Let me paint the picture for you. I have the day off from work. It's gorgeous out. Sunny, blue skies, no wind. I have to pull off my long johns when I get to the barn. It is unseasonably perfect weather. Naturally, I wanted to ride outside, and I figured that since I had ridden outside at my clinic last week it wouldn't be that big of a deal for that big brown
So we get out to the arena and I set up a few small jumps, figuring we'd had two good flat work sessions this week and I'd practice what I learned at my clinic last weekend. Tucker followed me around like a dog, as per usual, ears at half mast. So I bring him back to the mounting block, tighten my girth, throw the reins over his head, pull my cooler halfway back, pull down one stirrup, and then pull down the other.
For reasons that no human will ever understand, the sound of the second stirrup hitting the end of the leather (a sound no horse has never heard before, obviously) signaled such severe and significant danger that Tucker leapt from a standstill to a gallop in a nanosecond. In part of that nanosecond, I still had one finger on the reins and contemplated possibly hanging on to him. And then he kicked out at me. Yeah. That's right. Attack the mother. Good idea. Thanks a lot buddy.
As he galloped a circle around me, depositing his (newly laundered) cooler neatly in a mud puddle as he went, I thought I might be able to head him off at the in-gate and prevent a complete disaster. I, of course, thought wrong, because a human trying not to run and frighten her horse is obviously much slower than a 17 hand warmblood barreling forward at Mach 10 on high alert. And out the gate he went.
My first thought of course is on the riders in the indoor, who were probably not expecting a large brown
I head out after him, realizing as I go that my
So after an exasperating few minutes worthy of a three stooges skit, chasing my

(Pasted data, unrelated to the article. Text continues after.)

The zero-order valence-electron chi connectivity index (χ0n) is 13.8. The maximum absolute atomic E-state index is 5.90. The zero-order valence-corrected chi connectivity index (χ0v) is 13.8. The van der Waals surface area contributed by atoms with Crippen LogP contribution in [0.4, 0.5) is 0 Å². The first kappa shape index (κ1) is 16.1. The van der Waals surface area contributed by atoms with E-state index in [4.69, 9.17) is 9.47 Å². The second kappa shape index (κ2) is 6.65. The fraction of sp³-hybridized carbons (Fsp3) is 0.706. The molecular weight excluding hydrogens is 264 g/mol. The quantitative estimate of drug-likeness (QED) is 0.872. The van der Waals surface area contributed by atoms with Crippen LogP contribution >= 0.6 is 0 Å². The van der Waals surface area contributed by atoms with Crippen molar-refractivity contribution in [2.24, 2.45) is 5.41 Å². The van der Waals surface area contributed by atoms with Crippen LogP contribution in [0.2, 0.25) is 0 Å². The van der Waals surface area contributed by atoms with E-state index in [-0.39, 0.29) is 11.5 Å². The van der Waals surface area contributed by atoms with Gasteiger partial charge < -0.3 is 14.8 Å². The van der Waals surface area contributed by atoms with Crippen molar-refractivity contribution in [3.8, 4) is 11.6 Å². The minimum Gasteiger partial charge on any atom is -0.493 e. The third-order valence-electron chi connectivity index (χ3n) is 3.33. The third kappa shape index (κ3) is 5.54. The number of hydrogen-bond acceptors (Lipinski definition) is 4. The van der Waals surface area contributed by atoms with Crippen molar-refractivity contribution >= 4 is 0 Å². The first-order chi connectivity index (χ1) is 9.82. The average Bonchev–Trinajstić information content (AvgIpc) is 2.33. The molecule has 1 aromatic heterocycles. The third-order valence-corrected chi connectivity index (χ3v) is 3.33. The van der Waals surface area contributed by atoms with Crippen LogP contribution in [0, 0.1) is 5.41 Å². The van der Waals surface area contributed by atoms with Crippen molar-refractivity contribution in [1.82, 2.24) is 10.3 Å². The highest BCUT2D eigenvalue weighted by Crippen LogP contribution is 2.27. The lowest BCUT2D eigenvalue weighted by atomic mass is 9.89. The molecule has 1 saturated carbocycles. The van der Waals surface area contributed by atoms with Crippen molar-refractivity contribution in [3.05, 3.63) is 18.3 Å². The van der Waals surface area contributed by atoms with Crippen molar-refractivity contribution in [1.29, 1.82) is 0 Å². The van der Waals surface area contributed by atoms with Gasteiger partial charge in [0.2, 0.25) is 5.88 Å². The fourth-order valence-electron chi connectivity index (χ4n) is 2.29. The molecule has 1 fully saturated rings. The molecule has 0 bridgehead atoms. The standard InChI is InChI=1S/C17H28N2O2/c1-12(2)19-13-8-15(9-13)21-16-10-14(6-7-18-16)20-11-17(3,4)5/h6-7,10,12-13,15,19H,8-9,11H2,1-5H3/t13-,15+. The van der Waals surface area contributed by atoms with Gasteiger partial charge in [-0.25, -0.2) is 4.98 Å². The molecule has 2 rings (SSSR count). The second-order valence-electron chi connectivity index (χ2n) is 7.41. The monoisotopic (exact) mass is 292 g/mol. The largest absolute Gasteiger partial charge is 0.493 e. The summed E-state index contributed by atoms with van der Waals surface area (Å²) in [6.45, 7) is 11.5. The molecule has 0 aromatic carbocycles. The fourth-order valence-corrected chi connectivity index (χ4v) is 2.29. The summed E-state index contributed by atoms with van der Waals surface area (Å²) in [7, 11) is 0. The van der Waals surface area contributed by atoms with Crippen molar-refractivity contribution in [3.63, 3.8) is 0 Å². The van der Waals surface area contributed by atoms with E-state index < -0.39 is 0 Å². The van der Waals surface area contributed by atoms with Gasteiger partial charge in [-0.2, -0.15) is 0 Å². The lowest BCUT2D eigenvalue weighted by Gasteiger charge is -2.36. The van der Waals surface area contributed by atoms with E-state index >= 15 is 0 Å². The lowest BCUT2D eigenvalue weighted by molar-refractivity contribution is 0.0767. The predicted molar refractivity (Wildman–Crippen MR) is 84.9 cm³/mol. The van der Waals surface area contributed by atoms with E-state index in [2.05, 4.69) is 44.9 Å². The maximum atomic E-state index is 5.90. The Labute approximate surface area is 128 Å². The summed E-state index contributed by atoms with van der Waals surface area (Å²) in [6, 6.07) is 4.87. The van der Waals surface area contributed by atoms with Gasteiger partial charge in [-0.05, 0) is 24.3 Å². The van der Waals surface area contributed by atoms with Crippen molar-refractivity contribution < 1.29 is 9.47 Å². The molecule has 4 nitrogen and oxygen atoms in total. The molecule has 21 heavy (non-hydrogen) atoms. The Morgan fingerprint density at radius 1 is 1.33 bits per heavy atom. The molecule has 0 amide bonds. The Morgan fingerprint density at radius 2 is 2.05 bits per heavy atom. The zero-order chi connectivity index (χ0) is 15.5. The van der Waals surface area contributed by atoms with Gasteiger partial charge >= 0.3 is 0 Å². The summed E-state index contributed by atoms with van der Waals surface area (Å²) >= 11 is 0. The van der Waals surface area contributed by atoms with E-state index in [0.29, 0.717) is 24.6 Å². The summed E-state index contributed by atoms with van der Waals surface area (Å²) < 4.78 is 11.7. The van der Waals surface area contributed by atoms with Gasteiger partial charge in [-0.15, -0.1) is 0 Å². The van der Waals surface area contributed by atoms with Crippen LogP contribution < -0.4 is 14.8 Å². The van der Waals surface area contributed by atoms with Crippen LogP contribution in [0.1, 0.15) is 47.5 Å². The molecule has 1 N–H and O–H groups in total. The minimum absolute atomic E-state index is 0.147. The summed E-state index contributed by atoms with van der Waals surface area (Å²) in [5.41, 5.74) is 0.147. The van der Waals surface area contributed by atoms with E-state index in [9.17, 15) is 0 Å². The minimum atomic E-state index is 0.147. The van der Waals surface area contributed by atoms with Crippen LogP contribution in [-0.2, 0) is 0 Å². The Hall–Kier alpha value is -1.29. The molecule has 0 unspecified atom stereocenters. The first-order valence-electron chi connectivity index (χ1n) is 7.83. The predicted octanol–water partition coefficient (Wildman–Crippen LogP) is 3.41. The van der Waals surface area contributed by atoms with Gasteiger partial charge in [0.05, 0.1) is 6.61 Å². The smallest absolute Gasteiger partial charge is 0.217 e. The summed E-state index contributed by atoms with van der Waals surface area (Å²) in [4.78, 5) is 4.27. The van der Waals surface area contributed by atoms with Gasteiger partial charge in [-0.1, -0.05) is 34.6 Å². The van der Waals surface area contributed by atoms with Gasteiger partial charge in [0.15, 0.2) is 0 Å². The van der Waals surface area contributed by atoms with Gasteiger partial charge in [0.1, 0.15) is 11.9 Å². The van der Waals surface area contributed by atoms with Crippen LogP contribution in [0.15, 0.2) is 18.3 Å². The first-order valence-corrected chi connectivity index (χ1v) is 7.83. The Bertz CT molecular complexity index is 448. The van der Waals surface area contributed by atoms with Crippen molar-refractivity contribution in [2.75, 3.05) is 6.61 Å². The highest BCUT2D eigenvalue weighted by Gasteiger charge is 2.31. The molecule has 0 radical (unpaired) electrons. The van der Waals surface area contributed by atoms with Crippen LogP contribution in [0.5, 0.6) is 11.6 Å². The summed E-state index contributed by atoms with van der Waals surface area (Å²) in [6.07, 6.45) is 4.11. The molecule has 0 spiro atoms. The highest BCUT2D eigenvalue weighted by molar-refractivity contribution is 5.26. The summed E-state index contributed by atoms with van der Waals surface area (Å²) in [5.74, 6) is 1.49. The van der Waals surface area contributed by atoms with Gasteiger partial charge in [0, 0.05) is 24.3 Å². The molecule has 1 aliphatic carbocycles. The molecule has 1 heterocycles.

After making sure that the poor frightened mare turned out in the round pen had been caught, and seeing that the horses in turnout were quieting down, I march him back across the property to the outdoor ring. He is still snorting and prancing and generally carrying on like he's just been extremely brave in the face of certain death. I grab my lunge line out of my trailer as we walk past. He begins to humble at the mere sight of it. He knows what's coming. After a quick discussion about how we do not LEAP or STRIKE as we walk away from our mother on the lunge line, but rather we walk calmly in a circle until we are asked to TROT, and not GALLOP, Tucker finally begins to re-inhabit his own body. As I watch him trot around and around, I can see the old familiar "but I HATE the circle game... this is soooooo stoooooooopid.... whyyyyyyyyyyyyyy...." expression on his face. After a few more minutes of this torture, mostly for my own edification, I let him walk for a bit and then climb aboard.
The ride was great. He was actually very well behaved. And I made him work his little tail off. We did not, however, get to any of the little jumps I had set up, nor did I work on too many of the things I learned in my clinic, other than practicing not slouching. I did, however, get a good reminder that we should always ride the horse we have today, and sometimes that means scrapping our plans. (There's a life lesson in there somewhere too.)
I'd ask if anyone wants a nice big brown horse, free to a good home, but I know there'd actually be takers... and I know I won't stay mad at him much longer. I did just buy a bag of carrots, and they're going to go bad if I don't feed them to him.....